The progress so far in Edinburgh
Since the CashBack to the Future programme started at the beginning of July, our artists and assistants have not stopped working. Do you want to get a sneak peek into what our young participants have been doing during these three weeks and what they are preparing for the showcase? We have asked the participants and tutors and these were their answers.
To what extent do you choose to wear what you wear? How is your identity conveyed through your appearance? The young participants in the performance group have explored the history of those illustrious figures that broke the social rules of clothing and appearance in the past. From investigating the story of Coco Chanel, who championed previously male-dominated sporty and casual chic for women; to the biography of Maud Stevens Wagner, the first known female tattoo artist in the US; the young participants have reflected on how the clothes they wear, their hair and make-up are elements of self-expression. Taking pen and paper they have put their thoughts down on identity, expression and fashion choices.
Visiting the Wild and Majestic exhibition at the National Museum of Scotland, this group was captivated by the huge selection of tartans showcased and the history relating to the highland clearances. These aspects, combined with artefacts on the history of weaving elsewhere in the museum, have inspired the young people to create a spoken word piece and dance using wool, largely influenced by the motions of looms.
Elsewhere in the museum, the visual arts team focused on the landscapes in the collection, sketching incredible views of Scotland. The young people then used their sketches as a blueprint to create tactile weaves.
Although ‘Enjoy the Silence’ is not particularly something that a musician would say, this has been one of the songs that the music group has chosen to bring the participants to play together and get to know each other. As Conal, one of the tutors highlights, “music can help build team work and release emotions in a positive way”. The music group explored the tradition of Scottish music and have begun learning and updating some old Scottish songs. Objects from the National Museum of Scotland and Scottish slang words have inspired them to create melodies.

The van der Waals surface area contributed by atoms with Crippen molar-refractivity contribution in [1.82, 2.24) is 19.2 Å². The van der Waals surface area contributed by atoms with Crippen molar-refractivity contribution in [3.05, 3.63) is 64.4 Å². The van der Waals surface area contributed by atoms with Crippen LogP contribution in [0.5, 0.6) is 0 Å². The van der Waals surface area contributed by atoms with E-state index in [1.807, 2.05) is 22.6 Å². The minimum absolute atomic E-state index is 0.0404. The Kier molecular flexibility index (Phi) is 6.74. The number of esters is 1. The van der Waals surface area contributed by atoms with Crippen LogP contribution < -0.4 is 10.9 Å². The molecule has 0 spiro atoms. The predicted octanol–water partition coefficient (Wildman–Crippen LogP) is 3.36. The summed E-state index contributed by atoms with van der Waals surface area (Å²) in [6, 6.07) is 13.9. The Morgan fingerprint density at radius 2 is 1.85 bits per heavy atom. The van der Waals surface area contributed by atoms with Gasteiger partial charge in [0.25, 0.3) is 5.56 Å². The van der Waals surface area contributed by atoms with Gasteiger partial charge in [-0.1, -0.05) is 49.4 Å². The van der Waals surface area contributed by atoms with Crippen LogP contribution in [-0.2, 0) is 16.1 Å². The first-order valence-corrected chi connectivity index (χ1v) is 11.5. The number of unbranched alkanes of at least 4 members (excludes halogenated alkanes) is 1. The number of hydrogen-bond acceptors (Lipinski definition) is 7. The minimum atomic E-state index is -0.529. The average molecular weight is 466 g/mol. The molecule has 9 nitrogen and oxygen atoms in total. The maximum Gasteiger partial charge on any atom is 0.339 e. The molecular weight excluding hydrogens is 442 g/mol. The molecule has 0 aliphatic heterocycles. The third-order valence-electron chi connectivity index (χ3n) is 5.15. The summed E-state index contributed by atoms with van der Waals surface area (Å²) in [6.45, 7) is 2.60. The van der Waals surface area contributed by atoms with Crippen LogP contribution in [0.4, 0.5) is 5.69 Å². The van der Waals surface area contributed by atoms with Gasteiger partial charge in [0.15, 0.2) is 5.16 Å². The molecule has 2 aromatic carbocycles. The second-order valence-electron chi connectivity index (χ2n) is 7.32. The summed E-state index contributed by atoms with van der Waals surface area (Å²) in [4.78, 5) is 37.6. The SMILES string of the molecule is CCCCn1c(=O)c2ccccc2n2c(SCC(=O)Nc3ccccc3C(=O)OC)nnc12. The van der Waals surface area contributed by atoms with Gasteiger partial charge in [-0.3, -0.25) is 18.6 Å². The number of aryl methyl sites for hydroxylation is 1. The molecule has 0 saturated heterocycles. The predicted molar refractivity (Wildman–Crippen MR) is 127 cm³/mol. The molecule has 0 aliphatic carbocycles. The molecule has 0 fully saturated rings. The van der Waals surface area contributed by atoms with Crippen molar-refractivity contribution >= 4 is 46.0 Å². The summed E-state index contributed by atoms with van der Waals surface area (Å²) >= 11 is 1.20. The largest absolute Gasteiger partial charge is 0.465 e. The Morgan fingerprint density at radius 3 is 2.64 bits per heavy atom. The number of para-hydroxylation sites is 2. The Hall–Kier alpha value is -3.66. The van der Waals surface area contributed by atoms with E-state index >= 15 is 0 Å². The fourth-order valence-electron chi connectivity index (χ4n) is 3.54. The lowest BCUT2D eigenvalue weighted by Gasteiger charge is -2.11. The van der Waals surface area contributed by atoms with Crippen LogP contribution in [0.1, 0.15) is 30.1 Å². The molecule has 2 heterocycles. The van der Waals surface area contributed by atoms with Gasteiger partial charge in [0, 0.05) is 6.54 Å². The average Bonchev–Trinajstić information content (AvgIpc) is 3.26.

Lexus, in the previous photo, said:
"This workshop brings people together and everyone is comfortable.
You learn a lot about people and how you can help them become better.
Music takes your mind off other problems. It is like a therapy. It makes you focus on something else for a while".
If you go to the National Museum of Scotland, you might be unexpectedly interviewed by Nicole, one intrepid reporter from the digital art group.
Nicole loves interviewing people and dreams of becoming a news anchor or to work in a radio station. From the beginning of this programme, she has observed an improvement in her recording skills, camera abilities and communication, which are important for her future career plans.
The digital team have also had a jam packed week animating and filming a variety of different scenes all dealing with interesting and diverse subjects. Heritage is a central theme that runs throughout individual work and inspiration from the museum is being presented through an eclectic range of mediums. From documentary film making, to stop motion animation, the digital group have tackled it all.
Want a bit more information about the Cashback to the Future? Download our new Brochure for 2019!
If you have any questions, please contact Impact Arts on 0141 575 3001 or email firstname.lastname@example.org.
Cashback to the Future is funded by the Scottish Government's CashBack for Communities initiative, which backs projects supporting disadvantaged young people.
In North Ayrshire, CashBack to the Future is supported by National Lottery Heritage Fund’s Young Roots Fund.
A special thanks to our community partners, Glasgow Kelvin College, National Museum of Scotland, Ayrshire College, and Tannahill Centre.
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